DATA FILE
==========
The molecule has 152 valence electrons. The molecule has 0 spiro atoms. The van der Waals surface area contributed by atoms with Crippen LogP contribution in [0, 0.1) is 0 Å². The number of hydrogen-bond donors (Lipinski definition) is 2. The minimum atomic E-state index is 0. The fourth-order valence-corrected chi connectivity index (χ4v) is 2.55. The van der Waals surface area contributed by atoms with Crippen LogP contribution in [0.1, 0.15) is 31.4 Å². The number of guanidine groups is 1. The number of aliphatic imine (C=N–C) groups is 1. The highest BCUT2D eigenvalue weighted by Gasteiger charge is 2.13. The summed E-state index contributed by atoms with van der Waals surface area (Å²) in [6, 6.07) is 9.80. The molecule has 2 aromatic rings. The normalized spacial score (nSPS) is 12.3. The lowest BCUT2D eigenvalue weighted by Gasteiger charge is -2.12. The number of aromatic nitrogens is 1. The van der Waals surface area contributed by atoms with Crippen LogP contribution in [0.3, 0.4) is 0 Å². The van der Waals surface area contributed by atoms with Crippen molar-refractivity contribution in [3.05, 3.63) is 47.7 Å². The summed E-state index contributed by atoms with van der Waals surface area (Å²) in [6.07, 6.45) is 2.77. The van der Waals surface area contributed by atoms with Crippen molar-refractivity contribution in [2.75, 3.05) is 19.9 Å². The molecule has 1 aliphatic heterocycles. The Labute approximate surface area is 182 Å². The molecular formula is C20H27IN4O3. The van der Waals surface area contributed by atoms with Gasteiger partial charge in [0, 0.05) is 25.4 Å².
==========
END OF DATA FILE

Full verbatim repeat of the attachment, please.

The molecule has 152 valence electrons. The molecule has 0 spiro atoms. The van der Waals surface area contributed by atoms with Crippen LogP contribution in [0, 0.1) is 0 Å². The number of hydrogen-bond donors (Lipinski definition) is 2. The minimum atomic E-state index is 0. The fourth-order valence-corrected chi connectivity index (χ4v) is 2.55. The van der Waals surface area contributed by atoms with Crippen LogP contribution in [0.1, 0.15) is 31.4 Å². The number of guanidine groups is 1. The number of aliphatic imine (C=N–C) groups is 1. The highest BCUT2D eigenvalue weighted by Gasteiger charge is 2.13. The summed E-state index contributed by atoms with van der Waals surface area (Å²) in [6, 6.07) is 9.80. The molecule has 2 aromatic rings. The normalized spacial score (nSPS) is 12.3. The lowest BCUT2D eigenvalue weighted by Gasteiger charge is -2.12. The number of aromatic nitrogens is 1. The van der Waals surface area contributed by atoms with Crippen LogP contribution in [0.3, 0.4) is 0 Å². The van der Waals surface area contributed by atoms with Crippen molar-refractivity contribution in [3.05, 3.63) is 47.7 Å². The summed E-state index contributed by atoms with van der Waals surface area (Å²) in [6.07, 6.45) is 2.77. The van der Waals surface area contributed by atoms with Crippen molar-refractivity contribution in [2.75, 3.05) is 19.9 Å². The molecule has 1 aliphatic heterocycles. The Labute approximate surface area is 182 Å². The molecular formula is C20H27IN4O3. The van der Waals surface area contributed by atoms with Gasteiger partial charge in [0, 0.05) is 25.4 Å².